A legislative proposal that that would all but repeal our voter-approved medical cannabis law cleared the Senate Health Care committee today. HB 2149 would:

  • Drastically reduce the amount of medical cannabis that patients may possess and grow,
  • Repeal their right to grow together in small groups,
  • Create a mandatory government registry for pot patients, and
  • Repeal all three "affirmative defenses" in the medical pot law that patients may raise if they are prosecuted.

This dreadful bill was originally scheduled for a public hearing, but that was canceled Wednesday, leading many medical cannabis advocates to breathe a sigh of relief. This morning's executive action on the bill was unannounced, involved no discussion, occurred 86 minutes into the meeting and took thirty seconds. See it here:

Now HB 2149 heads to the Senate Ways and Means committee. If it clears that hurdle, it will move to Senate Rules where it can be called to the Senate floor. In short, this thing is inching ever closer to the governor's waiting pen. Shit is getting real, pot people.

I received some criticism for calling out the ACLU of Washington as giving their blessing to this travesty written by Seattle democrats. The ACLU says they aren't behind this bill and have taken no position on it. But that's weak rhetoric. The 800-pound gorilla of cannabis legalization can't remain neutral on a bill that seeks to gut the medical cannabis law in order to make the recreational pot law they spearheaded more palatable to the federal government.

Last year when The Stranger obtained records showing state regulators would recommend repealing most of our medical cannabis law, the ACLU vowed to steadfastly defend 1) the right of patients to home grow their own pot, and 2) the statutory affirmative defense that prosecuted patients may raise at trial.

"The ACLU opposes elimination of home growing and the affirmative defense," said ACLU Criminal Justice Director and I-502 sponsor Alison Holcomb.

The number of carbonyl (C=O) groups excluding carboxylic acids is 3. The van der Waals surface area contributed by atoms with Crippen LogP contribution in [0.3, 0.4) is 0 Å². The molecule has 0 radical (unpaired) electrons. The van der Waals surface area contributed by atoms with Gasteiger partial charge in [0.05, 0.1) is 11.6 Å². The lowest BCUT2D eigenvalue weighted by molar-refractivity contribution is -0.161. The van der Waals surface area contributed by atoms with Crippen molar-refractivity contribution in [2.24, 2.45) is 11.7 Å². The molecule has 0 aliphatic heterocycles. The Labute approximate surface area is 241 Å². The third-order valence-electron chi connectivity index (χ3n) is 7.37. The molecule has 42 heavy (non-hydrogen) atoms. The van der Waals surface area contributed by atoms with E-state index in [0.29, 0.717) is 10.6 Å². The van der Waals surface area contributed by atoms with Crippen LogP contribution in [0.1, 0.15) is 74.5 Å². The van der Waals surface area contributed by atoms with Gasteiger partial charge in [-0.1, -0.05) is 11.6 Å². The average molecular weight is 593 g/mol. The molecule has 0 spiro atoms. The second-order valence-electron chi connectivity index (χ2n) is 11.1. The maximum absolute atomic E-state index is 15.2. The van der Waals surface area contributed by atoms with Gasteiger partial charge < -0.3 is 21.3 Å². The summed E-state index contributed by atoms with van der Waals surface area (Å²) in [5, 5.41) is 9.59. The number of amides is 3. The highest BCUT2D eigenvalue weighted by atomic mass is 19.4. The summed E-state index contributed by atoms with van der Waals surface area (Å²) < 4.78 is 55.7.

In restricting patient grows from 15 to 3 blooming plants, I will accept that the bill "protects" patient home growing rights—sort of. But it's a hard sell to suggest this bill protects the affirmative defense, because it completely repeals all three affirmative defenses written into the medical marijuana law.

The ACLU says those patient legal defenses can be replaced by mandatory registration in a government database for patients who want protection from arrest and prosecution. And for those unwilling to register, the state Supreme Court recently ruled in State v. Kurtz that patients may raise a "common law" medical marijuana defense, and that option will remain.

But none of that protects the statutory affirmative defense, which is how most patients defend against pot charges at trial. Plus, not to rain on the common law defense parade, but despite his Supreme Court victory, defendant William Kurtz is being retried by the Thurston County Prosecutor. Feel free to ask Kurtz about the convenience of the common law defense.

This is no time to repeal legal defenses for prosecuted patients, regardless of veiled threats from the federal government over the "untenable" medical cannabis system in Washington State. It is not the time to throw out the rights of pot-growing patients because short-sighted Seattle democrats think they can soothe our saber-rattling U.S. Attorneys.

Contact the legislative hotline at 800-562-6000 and ask your state senator to oppose HB 2149. You can also contact Senate Ways and Means chair Sen. Andy Hill at andy.hill@leg.wa.gov. Tell him a taxpayer-funded registry for cannabis patients is a waste of our limited resources.